This week's entry of The Cultural Reset's Artist Interview series sees Nick Lee and Shay Ervin sit down with Alternative-Pop revolutionary Aria Wunderland. Aria joins TCR to discuss how quarantine has shaped her music-making process, the industry stereotypes used to stifle creatives, and how independent artists are working to reset the music industry's landscape.
Photo: "Aria Wunderland"
Click here to listen to Aria Wunderland's FULL INTERVIEW
Nick Lee: Welcome to The Cultural Reset and to another entry in our Artists Interview series. We are here with an incredible artist. And I would love for her to introduce herself!
Aria Wunderland: Yeah, thanks for having me. My name is Aria Wonderland. I'm a singer, songwriter, and musician. And yeah, I'm super happy to be here and can't wait to see what we're going to talk about!
Shay Ervin: Yeah, we'll dive into some fun topics. But first, we would like to get to know you a little bit more, if you could tell us when and where your creative journey began?
A: Sure, yeah. I was born in New York. I started music, I mean, for as long as I can remember. We lived in Washington Heights, all the way uptown. And we weren't really allowed to leave our home mom, We were always just in our apartment. And so a lot went on. And there was a piano there. And I gravitated towards that at a very young age. It started with piano. And I was pretty much obsessed with classical music. I did eventually study piano, but in the beginning, it was just playing by ear. And eventually, my mom realized, “Okay, maybe we should put you into piano lessons.” She hadn't had success with my brothers because they hated piano lessons. But it kind of stuck with me.
So I continued to improvise and eventually realized: with all of my influence from all the music I was listening to, I can start creating and blending everything. And I just started writing my own music. And in the beginning, it was mostly piano driven music with different influences in the melodies—like R&B and rock. Til this day, my music’s definitely very genre fluid.
That's kind of when it started as far as pinpointing the exact time. I mean, I must have been maybe five when I started playing and moving towards the piano. And then I started writing decent songs around Middle School. And then I started taking it seriously, like a career, right after high school. That's when I started to decide that this is something I really want to do. And I formed a band. And I started performing all throughout New York in the small, small venues. I hope those venues are doing okay. A lot of them were like my stomping grounds, you know? Like the ‘Bitter Ends’. That's a legendary rock venue…But yeah, that's kind of how it all started.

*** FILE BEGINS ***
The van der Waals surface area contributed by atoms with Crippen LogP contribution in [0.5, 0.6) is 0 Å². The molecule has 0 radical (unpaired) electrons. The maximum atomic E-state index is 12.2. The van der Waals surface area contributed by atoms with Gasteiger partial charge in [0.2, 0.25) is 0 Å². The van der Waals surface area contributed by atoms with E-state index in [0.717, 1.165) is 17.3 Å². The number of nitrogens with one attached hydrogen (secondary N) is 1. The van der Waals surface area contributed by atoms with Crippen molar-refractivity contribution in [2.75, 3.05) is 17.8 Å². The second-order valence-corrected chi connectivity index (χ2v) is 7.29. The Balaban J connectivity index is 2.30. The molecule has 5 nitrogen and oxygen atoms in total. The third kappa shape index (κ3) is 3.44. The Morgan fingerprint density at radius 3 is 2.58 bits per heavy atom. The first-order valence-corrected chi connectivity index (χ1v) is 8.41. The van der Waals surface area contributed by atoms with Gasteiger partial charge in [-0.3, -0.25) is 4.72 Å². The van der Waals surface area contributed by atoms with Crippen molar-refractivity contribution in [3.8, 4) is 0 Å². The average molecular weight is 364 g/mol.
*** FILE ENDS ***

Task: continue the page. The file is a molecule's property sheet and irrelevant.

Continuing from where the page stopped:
N: That’s really cool. I love that you shouted out those cool venues too. Because, quarantine really just stomped all over the music industry. Right? You know, there's some small businesses that are suffering right now.
A: Yeah, I was thinking about that a lot. Because at least restaurants are doing better because you can order food and there's a lot of outdoor dining happening still. But music venues are not. No one's playing. I miss performing actually.
S: Well, I'll tell you what—when it does come back, it's going to come back booming, because everybody is just itching to get out there and see some live music.
A: Oh, you're so right. That is so true. That's definitely a good way to look at it.
N: What has it been like for you navigating this music making and performing process while being quarantined?
A: It was definitely difficult in the beginning, when all of us were living in such uncertainty. We had false notion that it was going to be this quick thing that we were going to get over in a few weeks. But then we started realizing “…there's no end to this.” And a few weeks into quarantine, I did feel a little bit out of sorts and derailed, with my path musically. And a lot of my friends that are also artists and musicians. We were all sharing these same feelings.
I’m usually bi-coastal—so I record a lot in LA, I film my music videos in LA. So I was in the middle of recording music and about to go to LA when everything happened. It just forces you to focus on what's within your control. So I decided it was time to just go back to what I used to do, which was writing songs on piano. And I did, and I felt vibey anyway because of everything that was going on. I played around with that and honed my skills with Logic Pro and created some ideas and just learn to do things a virtual way. I would send it over to my buddy's, like, “hey, what do you think about this?” Actually, my most recent song is definitely a quarantine song.